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Hey there, have you done some searching of similar experiments in the past or looking to reproduce the natural flow of rivers for fish in captivity? I believe thats the way to go, its great you came up with this idea, but you have to make sure that 1) your experiment is the best it can be 2) that no ethics comitee will argue or disaproove of your methods. Both of these issues are solved by doing proper reasearch before the design of the proyect is drawn up.
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Old 04-11-2012, 02:53 PM   #7
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Don't know anything about creating an artificial current to match a creek.
But years ago I had multiple wild catch blue gills in a 55 gallon they took a bit of adjusting but eventually would come up the glass begging for food and everything, very similar to my south American cichlids.
However I tried a bass and it never got adapted it was super shy, refused to eat and just looked unhappy so I had to let him go back to the lake.
Also with the blue gills I would sometimes go fishing in my aquarium with a lure or worm (with no hook because I didn't want to hurt them) but they would always fall for the lures and fake worms etc. Lol
Good luck on the experiment though sounds neat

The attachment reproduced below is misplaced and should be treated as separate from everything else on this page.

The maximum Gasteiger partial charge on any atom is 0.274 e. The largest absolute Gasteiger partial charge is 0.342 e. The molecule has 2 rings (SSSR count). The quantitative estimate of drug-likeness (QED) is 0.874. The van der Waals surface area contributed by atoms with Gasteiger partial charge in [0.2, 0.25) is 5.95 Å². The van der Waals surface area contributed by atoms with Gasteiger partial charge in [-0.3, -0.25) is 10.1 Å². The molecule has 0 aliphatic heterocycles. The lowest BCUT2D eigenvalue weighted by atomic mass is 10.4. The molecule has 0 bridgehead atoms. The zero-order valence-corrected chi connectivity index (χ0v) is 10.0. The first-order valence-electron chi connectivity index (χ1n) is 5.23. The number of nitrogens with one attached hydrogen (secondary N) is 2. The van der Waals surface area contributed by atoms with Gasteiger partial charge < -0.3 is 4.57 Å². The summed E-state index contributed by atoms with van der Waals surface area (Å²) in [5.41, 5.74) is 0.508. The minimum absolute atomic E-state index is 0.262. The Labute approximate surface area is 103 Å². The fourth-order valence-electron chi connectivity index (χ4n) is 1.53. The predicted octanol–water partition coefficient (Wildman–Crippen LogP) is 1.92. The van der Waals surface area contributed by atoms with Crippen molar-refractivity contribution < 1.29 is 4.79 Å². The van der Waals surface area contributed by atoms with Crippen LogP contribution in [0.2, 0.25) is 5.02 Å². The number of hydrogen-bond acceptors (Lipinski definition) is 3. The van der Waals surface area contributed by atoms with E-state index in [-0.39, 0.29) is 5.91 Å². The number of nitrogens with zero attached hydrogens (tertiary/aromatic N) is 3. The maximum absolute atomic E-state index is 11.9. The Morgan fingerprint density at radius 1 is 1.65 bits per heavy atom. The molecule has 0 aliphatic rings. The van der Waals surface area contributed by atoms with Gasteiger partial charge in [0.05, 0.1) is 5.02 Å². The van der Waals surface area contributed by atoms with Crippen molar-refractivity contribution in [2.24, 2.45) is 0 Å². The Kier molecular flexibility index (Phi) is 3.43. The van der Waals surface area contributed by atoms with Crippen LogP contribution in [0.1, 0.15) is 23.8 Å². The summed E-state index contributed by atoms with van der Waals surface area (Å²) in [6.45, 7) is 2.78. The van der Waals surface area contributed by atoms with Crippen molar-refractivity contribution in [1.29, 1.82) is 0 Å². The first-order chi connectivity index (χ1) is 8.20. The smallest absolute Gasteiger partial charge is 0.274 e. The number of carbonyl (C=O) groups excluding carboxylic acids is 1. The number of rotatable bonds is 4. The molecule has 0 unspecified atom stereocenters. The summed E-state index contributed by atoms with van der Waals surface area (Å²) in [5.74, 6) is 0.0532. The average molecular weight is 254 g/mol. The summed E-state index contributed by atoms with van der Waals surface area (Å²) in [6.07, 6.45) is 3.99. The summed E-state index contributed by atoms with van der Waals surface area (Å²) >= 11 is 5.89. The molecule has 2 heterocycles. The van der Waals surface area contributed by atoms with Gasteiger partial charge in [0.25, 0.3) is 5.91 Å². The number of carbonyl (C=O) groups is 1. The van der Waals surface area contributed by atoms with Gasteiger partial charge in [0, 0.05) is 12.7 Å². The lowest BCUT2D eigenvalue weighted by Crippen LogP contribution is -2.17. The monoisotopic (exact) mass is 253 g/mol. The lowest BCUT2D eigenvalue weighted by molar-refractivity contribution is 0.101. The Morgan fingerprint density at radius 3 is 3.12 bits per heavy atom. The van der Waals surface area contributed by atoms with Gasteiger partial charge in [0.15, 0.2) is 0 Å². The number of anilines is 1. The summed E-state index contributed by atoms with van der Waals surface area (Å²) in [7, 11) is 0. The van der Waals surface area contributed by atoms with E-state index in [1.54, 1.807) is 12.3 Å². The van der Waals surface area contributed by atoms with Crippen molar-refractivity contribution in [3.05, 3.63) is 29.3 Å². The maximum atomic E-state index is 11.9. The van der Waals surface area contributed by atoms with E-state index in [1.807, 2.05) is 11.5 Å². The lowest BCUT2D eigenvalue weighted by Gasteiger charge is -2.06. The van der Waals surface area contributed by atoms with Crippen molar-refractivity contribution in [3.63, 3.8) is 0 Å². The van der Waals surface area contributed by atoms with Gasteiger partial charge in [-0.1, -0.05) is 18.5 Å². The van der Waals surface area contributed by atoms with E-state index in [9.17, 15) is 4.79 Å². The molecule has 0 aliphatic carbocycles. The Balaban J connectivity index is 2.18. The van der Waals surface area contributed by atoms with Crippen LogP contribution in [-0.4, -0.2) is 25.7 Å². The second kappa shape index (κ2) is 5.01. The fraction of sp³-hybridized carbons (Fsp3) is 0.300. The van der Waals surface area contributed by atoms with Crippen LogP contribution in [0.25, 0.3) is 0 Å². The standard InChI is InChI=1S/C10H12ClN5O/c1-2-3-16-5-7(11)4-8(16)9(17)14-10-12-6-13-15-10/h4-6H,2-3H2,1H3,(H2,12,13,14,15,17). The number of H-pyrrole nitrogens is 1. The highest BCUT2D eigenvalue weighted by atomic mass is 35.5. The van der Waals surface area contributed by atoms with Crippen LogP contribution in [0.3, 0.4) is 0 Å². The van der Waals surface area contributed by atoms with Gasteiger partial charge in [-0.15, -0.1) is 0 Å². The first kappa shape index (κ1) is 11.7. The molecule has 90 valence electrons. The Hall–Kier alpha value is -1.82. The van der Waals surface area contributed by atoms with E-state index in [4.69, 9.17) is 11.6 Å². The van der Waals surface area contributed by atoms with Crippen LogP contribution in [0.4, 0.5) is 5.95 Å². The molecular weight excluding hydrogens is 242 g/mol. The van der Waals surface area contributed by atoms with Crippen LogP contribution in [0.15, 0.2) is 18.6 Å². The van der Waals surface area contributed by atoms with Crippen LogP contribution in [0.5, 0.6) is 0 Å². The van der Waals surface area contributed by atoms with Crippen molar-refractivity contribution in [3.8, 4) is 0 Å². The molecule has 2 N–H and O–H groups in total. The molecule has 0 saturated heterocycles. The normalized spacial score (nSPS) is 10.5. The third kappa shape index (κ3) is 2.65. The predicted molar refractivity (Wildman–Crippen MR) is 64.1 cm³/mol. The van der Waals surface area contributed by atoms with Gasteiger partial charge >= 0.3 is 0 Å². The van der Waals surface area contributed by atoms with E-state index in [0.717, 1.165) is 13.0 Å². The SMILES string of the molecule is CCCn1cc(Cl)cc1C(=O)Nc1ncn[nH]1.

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Old 04-12-2012, 12:46 AM   #8
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well,
1, using a specimen under 12" (preferably 6"-8") I can create reasonable amount of room
2, i will not directly operate the rod and reel, but will priming the rod to set the hook upon tension (from a surprisingly simple design) therefore allow consistent hookset into the lip
3, the experiment will be conducted over a period of 2 weeks, as to not induce too much stress upon each specimen
4, a river setting provides a similar setting to the region it was acquired, in which the specimen preys on falling insects
5, I will make makeshift video cameras to document each experiment to also note any changes to the approach of the bait/food source
6, there will be a remote dropping system (tbd) to drop the bait/lure/food as to prevent any behavior patterns to arise from my presence
7, of course, there will be some form of vegetation as to provide an ambush point for the specimen hence emulating the natural habitat

hope I haven't left anything else, might try a river manifold system
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Old 04-12-2012, 12:53 AM   #9
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Sounds like it should be cool experiment idea keep is posted on how it's going
I actually am just getting involved In a study in my universities marine biology department is conducting about how atrazine (the worlds most commonly used commercial herbicide used on corn sugarcane etc) is leaching into our rivers and causing the fish to reproduce and spawn less and with problems, very sad but hopefully we will be able to do something about it
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Old 04-12-2012, 12:56 AM   #10
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keep me posted too, ecotoxicology is an extremely important field in this day and age